LIVER, BILIARY, AND PANCREAS
Role of endoscopic retrograde cholangiopancreatography after orthotopic liver transplantation H J O'Connor, C R Vickers, J A C Buckels, P McMaster, J M Neuberger, R J West, E Elias
Liver Unit and Department of Radiology, Queen Elizabeth Hospital, Birmingham H J O'Connor C R Vickers J A C Buckels P McMaster J M Neuberger R J West E Elias Correspondence to: Dr H J O'Connor, General Hospital, Tullamore, Co Offaly, Eire. Accepted for publication 25 May 1990
Abstract Twelve of 178 (7%) liver transplant patients underwent endoscopic retrograde cholangiopancreatography (ERCP) after transplantation. The indications for ERCP were persistent or late onset cholestasis, recurrent cholangitis, and suspected biliary leaks or strictures. The time between transplantation and ERCP ranged from 44 to 330 days (median 153 days). Biliary complications diagnosed by ERCP included biliary sludge in the form of casts, calculi, or debris (n=7); bile leaks (n=2); a biliary stricture (n=l), and complete biliary obstruction (n=l). One patient had a normal cholangiogram after transplantation. Biliary sludge was detected by ultrasound before ERCP in only one ofsix patients. Eight patients underwent endoscopic papillotomy, followed by clearance of biliary sludge in four and dilatation of a biliary stricture in one. Two patients bled after papillotomy but neither required surgical intervention. At a median follow up of 1.2 years (range 0*5-2.8 years), nine patients are well and three have died. ERCP provides both accurate diagnosis of biliary complications after liver transplantation and treatment that obviates the need for additional surgery in selected patients.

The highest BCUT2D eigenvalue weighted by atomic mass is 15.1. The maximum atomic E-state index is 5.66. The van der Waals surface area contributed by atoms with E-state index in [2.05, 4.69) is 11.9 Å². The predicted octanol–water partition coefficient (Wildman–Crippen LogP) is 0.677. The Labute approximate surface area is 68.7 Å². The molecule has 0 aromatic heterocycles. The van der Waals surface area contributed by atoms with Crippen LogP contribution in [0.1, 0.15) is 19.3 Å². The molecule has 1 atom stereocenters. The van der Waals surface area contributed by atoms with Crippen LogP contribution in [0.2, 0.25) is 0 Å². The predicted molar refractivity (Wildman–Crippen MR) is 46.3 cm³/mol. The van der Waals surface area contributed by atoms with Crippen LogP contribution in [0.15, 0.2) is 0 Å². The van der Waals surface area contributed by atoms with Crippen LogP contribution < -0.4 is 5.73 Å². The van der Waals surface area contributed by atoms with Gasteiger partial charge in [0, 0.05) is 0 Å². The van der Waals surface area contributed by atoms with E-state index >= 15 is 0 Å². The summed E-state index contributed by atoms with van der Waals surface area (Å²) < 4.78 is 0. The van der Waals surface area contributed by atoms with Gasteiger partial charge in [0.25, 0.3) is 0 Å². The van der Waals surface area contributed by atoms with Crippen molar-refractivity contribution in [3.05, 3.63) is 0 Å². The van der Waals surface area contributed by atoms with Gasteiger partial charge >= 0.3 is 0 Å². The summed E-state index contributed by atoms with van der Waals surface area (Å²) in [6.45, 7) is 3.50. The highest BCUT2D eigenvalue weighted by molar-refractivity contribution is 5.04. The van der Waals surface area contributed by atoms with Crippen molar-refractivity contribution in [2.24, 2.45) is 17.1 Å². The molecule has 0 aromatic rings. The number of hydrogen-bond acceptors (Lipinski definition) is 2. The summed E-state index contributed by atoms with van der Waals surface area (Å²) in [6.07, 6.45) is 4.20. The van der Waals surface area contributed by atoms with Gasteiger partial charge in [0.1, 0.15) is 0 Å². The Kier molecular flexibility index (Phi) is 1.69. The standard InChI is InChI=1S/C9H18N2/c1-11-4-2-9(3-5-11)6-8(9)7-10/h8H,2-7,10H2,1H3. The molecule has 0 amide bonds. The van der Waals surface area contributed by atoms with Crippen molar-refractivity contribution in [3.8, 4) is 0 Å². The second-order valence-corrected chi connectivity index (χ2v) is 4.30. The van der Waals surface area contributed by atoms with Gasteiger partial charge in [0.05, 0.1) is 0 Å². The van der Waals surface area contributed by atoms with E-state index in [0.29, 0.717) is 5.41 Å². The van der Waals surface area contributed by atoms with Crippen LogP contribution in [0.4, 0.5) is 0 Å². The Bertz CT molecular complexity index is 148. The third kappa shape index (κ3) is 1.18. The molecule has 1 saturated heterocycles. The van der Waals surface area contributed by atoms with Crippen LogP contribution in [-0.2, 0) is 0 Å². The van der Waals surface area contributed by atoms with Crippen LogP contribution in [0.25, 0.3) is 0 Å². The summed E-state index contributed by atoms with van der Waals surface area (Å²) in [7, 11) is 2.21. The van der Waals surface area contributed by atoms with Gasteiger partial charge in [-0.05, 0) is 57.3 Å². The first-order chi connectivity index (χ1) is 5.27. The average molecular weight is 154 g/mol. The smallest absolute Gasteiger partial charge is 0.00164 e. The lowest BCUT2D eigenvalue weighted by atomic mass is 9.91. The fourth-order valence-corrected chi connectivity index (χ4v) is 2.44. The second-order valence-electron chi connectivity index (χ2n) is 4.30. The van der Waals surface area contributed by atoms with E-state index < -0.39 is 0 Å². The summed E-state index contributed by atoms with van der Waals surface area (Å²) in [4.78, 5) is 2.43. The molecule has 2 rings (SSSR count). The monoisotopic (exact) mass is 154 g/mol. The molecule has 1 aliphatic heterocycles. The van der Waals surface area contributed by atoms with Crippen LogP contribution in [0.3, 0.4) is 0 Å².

associated with a high mortality if they are not diagnosed and treated promptly.' Furthermore, the clinical features and laboratory data associated with biliary complications may be similar to those of acute or chronic rejection, chronic sepsis, or cytomegalovirus infection. Hence, diagnostic imaging of the biliary tract is often required after liver transplantation. Although there are data on the roles of ultrasound, computed tomography, and percutaneous transhepatic cholangiography after transplantation,2 little attention has been paid to the value of endoscopic retrograde cholangiopancreatography (ERCP). In this report the diagnostic and therapeutic roles of ERCP in the postoperative management of liver transplant recipients are assessed.